Australian housing market: Attaining Stabilisation or Setting for a Crash?


Australian housing market continues to be looked as a speculative bubble that has been driven by low interest rates, tax breaks, and mortgage stress. The market value of Australia’s homes is said to have reached $7.3 trillion with the last five years of price hikes, and this is estimated to be four times gross domestic product.

Every now and then, the speculation of its burst comes into limelight with any miniscule level of activity. The property price dip in Sydney has aggravated the concerns lately. The property sector has been an expensive one when scaled against income and rents, with a weak affordability creeping in while there has been rise in debts. This has dented the overall Australia’s financial stability.

On a regional landscape basis, it is worth noting that dwelling prices were on the upswing over the last five years and estimated to be at an average annualised rate of over 11% per annum in Sydney and over 9% in Melbourne, while prices in regions including Brisbane, Adelaide and Hobart have risen by only a relatively small percentage with Perth and Darwin on the other side of the ledger. The housing market has also been propelled hard by rising demand with increase in net immigration and population, while the supply has remained low. However, recently some market experts have indicated for an oversupply instead, with inner city areas of Sydney, Melbourne and Brisbane having extra housing, although other areas have been witnessing shortages; and this mounts up the uncertainty prevailing in the sector.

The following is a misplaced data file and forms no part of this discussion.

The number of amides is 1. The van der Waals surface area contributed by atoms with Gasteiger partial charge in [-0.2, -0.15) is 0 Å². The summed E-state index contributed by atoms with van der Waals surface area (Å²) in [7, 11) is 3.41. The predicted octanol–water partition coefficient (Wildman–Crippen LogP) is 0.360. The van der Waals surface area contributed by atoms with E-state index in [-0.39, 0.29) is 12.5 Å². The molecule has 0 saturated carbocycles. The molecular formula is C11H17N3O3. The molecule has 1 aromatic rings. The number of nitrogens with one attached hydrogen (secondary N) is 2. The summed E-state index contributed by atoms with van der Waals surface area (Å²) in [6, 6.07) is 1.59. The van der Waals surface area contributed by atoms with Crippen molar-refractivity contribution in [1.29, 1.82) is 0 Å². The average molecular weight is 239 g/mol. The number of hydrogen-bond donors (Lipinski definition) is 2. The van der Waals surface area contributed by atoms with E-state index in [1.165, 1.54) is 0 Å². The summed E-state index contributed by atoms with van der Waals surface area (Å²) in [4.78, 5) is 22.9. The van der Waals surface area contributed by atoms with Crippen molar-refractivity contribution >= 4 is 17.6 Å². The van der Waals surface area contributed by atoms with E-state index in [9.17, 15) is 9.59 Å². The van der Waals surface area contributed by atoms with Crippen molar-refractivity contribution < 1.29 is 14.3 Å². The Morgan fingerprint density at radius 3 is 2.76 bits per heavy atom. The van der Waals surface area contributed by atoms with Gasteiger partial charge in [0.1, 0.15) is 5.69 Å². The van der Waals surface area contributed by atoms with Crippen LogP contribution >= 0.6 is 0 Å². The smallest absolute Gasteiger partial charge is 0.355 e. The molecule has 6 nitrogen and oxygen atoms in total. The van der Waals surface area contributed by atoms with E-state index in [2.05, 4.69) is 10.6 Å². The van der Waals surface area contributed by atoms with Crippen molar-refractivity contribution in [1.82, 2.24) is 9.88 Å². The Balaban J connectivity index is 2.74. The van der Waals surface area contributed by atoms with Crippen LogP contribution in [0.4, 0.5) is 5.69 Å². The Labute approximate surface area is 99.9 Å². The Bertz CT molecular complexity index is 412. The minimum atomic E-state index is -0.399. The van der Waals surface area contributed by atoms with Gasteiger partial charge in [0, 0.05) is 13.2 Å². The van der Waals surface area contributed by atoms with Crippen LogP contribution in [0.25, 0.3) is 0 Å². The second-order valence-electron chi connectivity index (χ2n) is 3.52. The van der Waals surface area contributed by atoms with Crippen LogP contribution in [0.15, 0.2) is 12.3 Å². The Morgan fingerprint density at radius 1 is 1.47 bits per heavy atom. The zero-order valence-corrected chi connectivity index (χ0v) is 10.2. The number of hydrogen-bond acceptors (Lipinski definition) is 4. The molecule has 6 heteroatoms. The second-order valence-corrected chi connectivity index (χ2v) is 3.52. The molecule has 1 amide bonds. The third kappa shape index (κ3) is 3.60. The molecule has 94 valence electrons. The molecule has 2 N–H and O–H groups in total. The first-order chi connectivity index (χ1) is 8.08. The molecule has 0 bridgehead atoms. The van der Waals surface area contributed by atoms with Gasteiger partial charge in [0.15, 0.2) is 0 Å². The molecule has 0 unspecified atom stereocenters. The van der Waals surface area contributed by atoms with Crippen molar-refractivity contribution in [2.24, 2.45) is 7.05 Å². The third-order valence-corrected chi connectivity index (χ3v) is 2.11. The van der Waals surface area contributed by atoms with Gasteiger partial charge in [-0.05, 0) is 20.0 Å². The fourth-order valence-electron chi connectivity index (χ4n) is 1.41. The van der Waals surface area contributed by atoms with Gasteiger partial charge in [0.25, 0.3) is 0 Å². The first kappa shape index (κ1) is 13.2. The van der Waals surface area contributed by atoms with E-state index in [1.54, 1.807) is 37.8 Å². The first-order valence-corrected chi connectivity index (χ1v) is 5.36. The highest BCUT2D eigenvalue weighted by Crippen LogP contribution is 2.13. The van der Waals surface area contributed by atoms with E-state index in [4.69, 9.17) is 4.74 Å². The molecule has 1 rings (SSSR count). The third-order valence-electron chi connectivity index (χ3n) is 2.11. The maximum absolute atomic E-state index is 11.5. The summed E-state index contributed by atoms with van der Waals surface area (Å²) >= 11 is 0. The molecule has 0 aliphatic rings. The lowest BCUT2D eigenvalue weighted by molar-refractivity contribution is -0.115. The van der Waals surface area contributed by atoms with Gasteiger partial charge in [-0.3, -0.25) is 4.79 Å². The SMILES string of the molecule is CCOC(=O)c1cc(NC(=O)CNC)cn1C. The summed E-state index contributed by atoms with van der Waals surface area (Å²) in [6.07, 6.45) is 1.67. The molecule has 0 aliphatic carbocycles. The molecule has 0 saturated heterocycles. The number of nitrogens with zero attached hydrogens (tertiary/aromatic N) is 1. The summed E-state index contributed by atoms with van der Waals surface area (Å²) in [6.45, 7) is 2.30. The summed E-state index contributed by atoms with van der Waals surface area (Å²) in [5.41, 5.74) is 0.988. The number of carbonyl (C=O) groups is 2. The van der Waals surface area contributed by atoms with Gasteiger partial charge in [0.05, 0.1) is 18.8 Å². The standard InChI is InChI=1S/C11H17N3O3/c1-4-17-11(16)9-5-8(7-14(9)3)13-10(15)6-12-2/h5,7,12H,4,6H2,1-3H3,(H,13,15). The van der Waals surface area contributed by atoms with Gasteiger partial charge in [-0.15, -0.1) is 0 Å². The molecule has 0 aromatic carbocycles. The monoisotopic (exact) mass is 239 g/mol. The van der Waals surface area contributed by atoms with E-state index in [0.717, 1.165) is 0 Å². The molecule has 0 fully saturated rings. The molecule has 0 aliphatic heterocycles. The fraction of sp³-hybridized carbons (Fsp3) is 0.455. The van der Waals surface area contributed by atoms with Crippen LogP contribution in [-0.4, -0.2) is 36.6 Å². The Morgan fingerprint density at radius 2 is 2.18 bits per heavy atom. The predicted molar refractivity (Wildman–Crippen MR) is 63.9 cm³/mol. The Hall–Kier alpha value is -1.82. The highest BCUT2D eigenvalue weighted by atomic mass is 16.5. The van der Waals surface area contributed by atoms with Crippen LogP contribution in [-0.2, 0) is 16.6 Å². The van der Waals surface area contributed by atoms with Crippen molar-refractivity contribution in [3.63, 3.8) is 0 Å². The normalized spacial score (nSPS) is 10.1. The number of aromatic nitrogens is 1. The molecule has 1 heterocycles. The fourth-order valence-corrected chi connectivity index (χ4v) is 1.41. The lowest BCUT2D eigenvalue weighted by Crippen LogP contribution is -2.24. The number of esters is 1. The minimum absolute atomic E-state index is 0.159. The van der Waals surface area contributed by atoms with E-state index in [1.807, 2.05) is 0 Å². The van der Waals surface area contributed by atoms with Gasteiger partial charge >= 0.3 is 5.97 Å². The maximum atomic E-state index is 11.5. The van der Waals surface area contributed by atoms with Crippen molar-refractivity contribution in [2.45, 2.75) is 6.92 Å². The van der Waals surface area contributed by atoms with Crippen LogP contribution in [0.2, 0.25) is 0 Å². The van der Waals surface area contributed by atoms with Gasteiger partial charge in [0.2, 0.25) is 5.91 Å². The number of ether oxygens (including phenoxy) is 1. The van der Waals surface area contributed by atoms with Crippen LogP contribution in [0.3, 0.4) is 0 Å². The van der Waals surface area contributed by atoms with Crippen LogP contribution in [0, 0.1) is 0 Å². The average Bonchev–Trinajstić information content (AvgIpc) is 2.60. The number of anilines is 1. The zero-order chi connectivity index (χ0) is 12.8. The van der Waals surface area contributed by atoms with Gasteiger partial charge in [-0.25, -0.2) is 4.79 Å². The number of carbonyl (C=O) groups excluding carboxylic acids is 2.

However, Reserve Bank of Australia governor Philip Lowe, in a recent address, explained on Sydney and Melbourne being the superstar cities that appear to rationalise the house price scenario beyond the effect of low interest rates. Further, it was emphasized that Melbourne does not face an oversupply problem.


Housing Prices (Source: Reserve Bank of Australia)

On the other side, it is believed that given the scenario, the Sydney and Melbourne property markets might witness a sluggishness in view of the factors including APRA’s regulatory measures for capping lending to investors and interest only buyers. Further, the basis that property market may crash does not deduce any significant support from signs of recession given the latest jobs data scenario and expectations to have gradual rise in interest rates in 2018.

Overall, the market consensus goes for a sluggish trend but not spiking towards a property market crash immediately. Meanwhile, investors with a long-term view on properties might want to be wary of investments in the now so-less attractive Sydney and Melbourne regions.


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